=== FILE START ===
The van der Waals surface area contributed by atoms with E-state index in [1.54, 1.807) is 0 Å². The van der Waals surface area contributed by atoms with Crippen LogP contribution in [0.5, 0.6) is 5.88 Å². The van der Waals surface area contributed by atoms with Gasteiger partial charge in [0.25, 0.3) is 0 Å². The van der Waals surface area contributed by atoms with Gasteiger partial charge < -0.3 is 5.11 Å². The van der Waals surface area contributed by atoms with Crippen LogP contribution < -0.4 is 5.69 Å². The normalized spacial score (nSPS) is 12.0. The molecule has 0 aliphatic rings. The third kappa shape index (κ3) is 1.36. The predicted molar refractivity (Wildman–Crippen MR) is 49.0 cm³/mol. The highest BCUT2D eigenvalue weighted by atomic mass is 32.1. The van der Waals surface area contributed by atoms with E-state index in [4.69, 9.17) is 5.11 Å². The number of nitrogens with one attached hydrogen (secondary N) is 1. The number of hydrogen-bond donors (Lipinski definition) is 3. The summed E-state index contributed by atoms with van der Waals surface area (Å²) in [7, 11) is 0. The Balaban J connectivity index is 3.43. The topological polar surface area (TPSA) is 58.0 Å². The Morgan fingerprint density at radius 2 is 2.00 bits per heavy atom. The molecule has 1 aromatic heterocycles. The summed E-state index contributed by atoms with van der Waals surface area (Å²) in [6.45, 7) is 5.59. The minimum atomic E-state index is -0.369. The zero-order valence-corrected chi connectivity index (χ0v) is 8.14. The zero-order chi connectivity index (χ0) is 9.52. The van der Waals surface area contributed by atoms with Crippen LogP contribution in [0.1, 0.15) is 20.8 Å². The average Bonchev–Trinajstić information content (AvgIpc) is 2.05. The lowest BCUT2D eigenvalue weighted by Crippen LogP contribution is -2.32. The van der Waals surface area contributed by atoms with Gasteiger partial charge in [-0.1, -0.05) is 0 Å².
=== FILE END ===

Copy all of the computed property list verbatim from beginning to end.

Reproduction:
The van der Waals surface area contributed by atoms with E-state index in [1.54, 1.807) is 0 Å². The van der Waals surface area contributed by atoms with Crippen LogP contribution in [0.5, 0.6) is 5.88 Å². The van der Waals surface area contributed by atoms with Gasteiger partial charge in [0.25, 0.3) is 0 Å². The van der Waals surface area contributed by atoms with Gasteiger partial charge < -0.3 is 5.11 Å². The van der Waals surface area contributed by atoms with Crippen LogP contribution < -0.4 is 5.69 Å². The normalized spacial score (nSPS) is 12.0. The molecule has 0 aliphatic rings. The third kappa shape index (κ3) is 1.36. The predicted molar refractivity (Wildman–Crippen MR) is 49.0 cm³/mol. The highest BCUT2D eigenvalue weighted by atomic mass is 32.1. The van der Waals surface area contributed by atoms with E-state index in [4.69, 9.17) is 5.11 Å². The number of nitrogens with one attached hydrogen (secondary N) is 1. The number of hydrogen-bond donors (Lipinski definition) is 3. The summed E-state index contributed by atoms with van der Waals surface area (Å²) in [7, 11) is 0. The Balaban J connectivity index is 3.43. The topological polar surface area (TPSA) is 58.0 Å². The Morgan fingerprint density at radius 2 is 2.00 bits per heavy atom. The molecule has 1 aromatic heterocycles. The summed E-state index contributed by atoms with van der Waals surface area (Å²) in [6.45, 7) is 5.59. The minimum atomic E-state index is -0.369. The zero-order valence-corrected chi connectivity index (χ0v) is 8.14. The zero-order chi connectivity index (χ0) is 9.52. The van der Waals surface area contributed by atoms with Crippen LogP contribution in [0.1, 0.15) is 20.8 Å². The average Bonchev–Trinajstić information content (AvgIpc) is 2.05. The lowest BCUT2D eigenvalue weighted by Crippen LogP contribution is -2.32. The van der Waals surface area contributed by atoms with Gasteiger partial charge in [-0.1, -0.05) is 0 Å².